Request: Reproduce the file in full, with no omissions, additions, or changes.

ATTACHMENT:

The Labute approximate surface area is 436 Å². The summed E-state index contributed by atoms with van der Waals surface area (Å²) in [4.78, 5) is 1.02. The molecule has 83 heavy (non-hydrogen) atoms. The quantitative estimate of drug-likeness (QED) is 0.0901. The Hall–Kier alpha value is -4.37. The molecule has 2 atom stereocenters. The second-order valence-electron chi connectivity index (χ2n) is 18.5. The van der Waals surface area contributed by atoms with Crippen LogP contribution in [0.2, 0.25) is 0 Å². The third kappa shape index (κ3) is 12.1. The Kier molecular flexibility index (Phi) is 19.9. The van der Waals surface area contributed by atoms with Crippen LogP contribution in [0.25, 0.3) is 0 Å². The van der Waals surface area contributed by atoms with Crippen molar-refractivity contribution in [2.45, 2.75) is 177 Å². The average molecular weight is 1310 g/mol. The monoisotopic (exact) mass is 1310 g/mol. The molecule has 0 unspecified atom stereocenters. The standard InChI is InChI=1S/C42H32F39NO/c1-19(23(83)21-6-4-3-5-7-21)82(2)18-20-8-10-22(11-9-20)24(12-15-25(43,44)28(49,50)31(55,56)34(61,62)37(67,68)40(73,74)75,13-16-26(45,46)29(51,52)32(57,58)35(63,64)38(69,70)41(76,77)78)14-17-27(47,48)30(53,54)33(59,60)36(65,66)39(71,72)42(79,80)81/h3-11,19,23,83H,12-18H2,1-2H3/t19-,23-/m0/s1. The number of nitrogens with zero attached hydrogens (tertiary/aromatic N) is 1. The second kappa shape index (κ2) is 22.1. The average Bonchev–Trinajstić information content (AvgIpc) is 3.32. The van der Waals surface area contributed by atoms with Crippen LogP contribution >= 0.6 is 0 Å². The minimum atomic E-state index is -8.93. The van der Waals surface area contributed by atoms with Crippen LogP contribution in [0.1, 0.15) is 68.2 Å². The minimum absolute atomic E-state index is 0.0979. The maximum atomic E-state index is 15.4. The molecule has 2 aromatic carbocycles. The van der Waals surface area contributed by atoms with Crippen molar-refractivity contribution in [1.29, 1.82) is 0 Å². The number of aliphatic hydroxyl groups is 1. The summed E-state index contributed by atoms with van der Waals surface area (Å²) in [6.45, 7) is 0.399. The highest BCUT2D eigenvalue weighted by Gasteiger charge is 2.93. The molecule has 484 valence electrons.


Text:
The Labute approximate surface area is 436 Å². The summed E-state index contributed by atoms with van der Waals surface area (Å²) in [4.78, 5) is 1.02. The molecule has 83 heavy (non-hydrogen) atoms. The quantitative estimate of drug-likeness (QED) is 0.0901. The Hall–Kier alpha value is -4.37. The molecule has 2 atom stereocenters. The second-order valence-electron chi connectivity index (χ2n) is 18.5. The van der Waals surface area contributed by atoms with Crippen LogP contribution in [0.2, 0.25) is 0 Å². The third kappa shape index (κ3) is 12.1. The Kier molecular flexibility index (Phi) is 19.9. The van der Waals surface area contributed by atoms with Crippen LogP contribution in [0.25, 0.3) is 0 Å². The van der Waals surface area contributed by atoms with Crippen molar-refractivity contribution in [2.45, 2.75) is 177 Å². The average molecular weight is 1310 g/mol. The monoisotopic (exact) mass is 1310 g/mol. The molecule has 0 unspecified atom stereocenters. The standard InChI is InChI=1S/C42H32F39NO/c1-19(23(83)21-6-4-3-5-7-21)82(2)18-20-8-10-22(11-9-20)24(12-15-25(43,44)28(49,50)31(55,56)34(61,62)37(67,68)40(73,74)75,13-16-26(45,46)29(51,52)32(57,58)35(63,64)38(69,70)41(76,77)78)14-17-27(47,48)30(53,54)33(59,60)36(65,66)39(71,72)42(79,80)81/h3-11,19,23,83H,12-18H2,1-2H3/t19-,23-/m0/s1. The number of nitrogens with zero attached hydrogens (tertiary/aromatic N) is 1. The second kappa shape index (κ2) is 22.1. The average Bonchev–Trinajstić information content (AvgIpc) is 3.32. The van der Waals surface area contributed by atoms with Crippen LogP contribution >= 0.6 is 0 Å². The minimum atomic E-state index is -8.93. The van der Waals surface area contributed by atoms with Crippen LogP contribution in [0.1, 0.15) is 68.2 Å². The minimum absolute atomic E-state index is 0.0979. The maximum atomic E-state index is 15.4. The molecule has 2 aromatic carbocycles. The van der Waals surface area contributed by atoms with Crippen molar-refractivity contribution in [1.29, 1.82) is 0 Å². The number of aliphatic hydroxyl groups is 1. The summed E-state index contributed by atoms with van der Waals surface area (Å²) in [6.45, 7) is 0.399. The highest BCUT2D eigenvalue weighted by Gasteiger charge is 2.93. The molecule has 484 valence electrons.